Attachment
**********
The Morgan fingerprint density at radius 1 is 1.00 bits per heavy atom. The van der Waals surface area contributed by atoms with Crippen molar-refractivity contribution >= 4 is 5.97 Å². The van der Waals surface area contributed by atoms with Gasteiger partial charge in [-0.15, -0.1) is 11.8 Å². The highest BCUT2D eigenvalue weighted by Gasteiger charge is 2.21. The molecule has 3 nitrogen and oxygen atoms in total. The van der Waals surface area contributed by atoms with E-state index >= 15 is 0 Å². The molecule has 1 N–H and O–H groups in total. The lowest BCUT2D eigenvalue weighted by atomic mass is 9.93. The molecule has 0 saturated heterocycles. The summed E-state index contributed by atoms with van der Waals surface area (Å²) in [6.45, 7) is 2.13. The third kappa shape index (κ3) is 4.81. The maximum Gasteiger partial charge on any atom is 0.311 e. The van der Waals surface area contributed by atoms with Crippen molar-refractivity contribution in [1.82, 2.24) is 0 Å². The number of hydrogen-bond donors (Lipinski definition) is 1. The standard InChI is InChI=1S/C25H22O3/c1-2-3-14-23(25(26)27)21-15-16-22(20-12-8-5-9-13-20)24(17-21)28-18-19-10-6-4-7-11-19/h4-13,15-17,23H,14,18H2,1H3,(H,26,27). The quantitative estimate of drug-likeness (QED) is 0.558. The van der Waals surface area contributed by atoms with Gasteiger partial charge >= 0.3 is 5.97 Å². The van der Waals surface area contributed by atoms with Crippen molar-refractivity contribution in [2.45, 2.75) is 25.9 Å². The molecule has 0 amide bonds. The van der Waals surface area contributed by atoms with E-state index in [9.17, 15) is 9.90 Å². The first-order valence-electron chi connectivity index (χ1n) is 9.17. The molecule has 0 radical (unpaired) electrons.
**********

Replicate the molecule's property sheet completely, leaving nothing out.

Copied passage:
The Morgan fingerprint density at radius 1 is 1.00 bits per heavy atom. The van der Waals surface area contributed by atoms with Crippen molar-refractivity contribution >= 4 is 5.97 Å². The van der Waals surface area contributed by atoms with Gasteiger partial charge in [-0.15, -0.1) is 11.8 Å². The highest BCUT2D eigenvalue weighted by Gasteiger charge is 2.21. The molecule has 3 nitrogen and oxygen atoms in total. The van der Waals surface area contributed by atoms with E-state index >= 15 is 0 Å². The molecule has 1 N–H and O–H groups in total. The lowest BCUT2D eigenvalue weighted by atomic mass is 9.93. The molecule has 0 saturated heterocycles. The summed E-state index contributed by atoms with van der Waals surface area (Å²) in [6.45, 7) is 2.13. The third kappa shape index (κ3) is 4.81. The maximum Gasteiger partial charge on any atom is 0.311 e. The van der Waals surface area contributed by atoms with Crippen molar-refractivity contribution in [1.82, 2.24) is 0 Å². The number of hydrogen-bond donors (Lipinski definition) is 1. The standard InChI is InChI=1S/C25H22O3/c1-2-3-14-23(25(26)27)21-15-16-22(20-12-8-5-9-13-20)24(17-21)28-18-19-10-6-4-7-11-19/h4-13,15-17,23H,14,18H2,1H3,(H,26,27). The quantitative estimate of drug-likeness (QED) is 0.558. The van der Waals surface area contributed by atoms with Gasteiger partial charge >= 0.3 is 5.97 Å². The van der Waals surface area contributed by atoms with Crippen molar-refractivity contribution in [2.45, 2.75) is 25.9 Å². The molecule has 0 amide bonds. The van der Waals surface area contributed by atoms with E-state index in [9.17, 15) is 9.90 Å². The first-order valence-electron chi connectivity index (χ1n) is 9.17. The molecule has 0 radical (unpaired) electrons.